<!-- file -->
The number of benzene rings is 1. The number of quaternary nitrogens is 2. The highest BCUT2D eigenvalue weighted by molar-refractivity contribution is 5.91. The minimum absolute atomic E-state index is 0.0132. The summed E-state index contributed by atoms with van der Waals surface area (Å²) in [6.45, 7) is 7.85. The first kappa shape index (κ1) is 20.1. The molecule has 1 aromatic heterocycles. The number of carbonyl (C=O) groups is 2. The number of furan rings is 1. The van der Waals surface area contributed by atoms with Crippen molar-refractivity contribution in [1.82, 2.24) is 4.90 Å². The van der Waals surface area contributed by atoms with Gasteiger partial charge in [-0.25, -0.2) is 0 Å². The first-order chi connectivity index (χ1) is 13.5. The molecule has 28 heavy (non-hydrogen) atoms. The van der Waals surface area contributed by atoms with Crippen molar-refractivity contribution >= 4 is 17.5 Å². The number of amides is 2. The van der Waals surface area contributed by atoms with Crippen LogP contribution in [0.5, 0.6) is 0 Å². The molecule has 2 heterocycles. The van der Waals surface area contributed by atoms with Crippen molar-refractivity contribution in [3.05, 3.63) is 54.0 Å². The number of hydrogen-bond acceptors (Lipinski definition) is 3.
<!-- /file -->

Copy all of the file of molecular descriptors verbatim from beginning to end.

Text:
The number of benzene rings is 1. The number of quaternary nitrogens is 2. The highest BCUT2D eigenvalue weighted by molar-refractivity contribution is 5.91. The minimum absolute atomic E-state index is 0.0132. The summed E-state index contributed by atoms with van der Waals surface area (Å²) in [6.45, 7) is 7.85. The first kappa shape index (κ1) is 20.1. The molecule has 1 aromatic heterocycles. The number of carbonyl (C=O) groups is 2. The number of furan rings is 1. The van der Waals surface area contributed by atoms with Crippen molar-refractivity contribution in [1.82, 2.24) is 4.90 Å². The van der Waals surface area contributed by atoms with Gasteiger partial charge in [-0.25, -0.2) is 0 Å². The first-order chi connectivity index (χ1) is 13.5. The molecule has 28 heavy (non-hydrogen) atoms. The van der Waals surface area contributed by atoms with Crippen molar-refractivity contribution >= 4 is 17.5 Å². The number of amides is 2. The van der Waals surface area contributed by atoms with Crippen LogP contribution in [0.5, 0.6) is 0 Å². The molecule has 2 heterocycles. The van der Waals surface area contributed by atoms with Crippen molar-refractivity contribution in [3.05, 3.63) is 54.0 Å². The number of hydrogen-bond acceptors (Lipinski definition) is 3.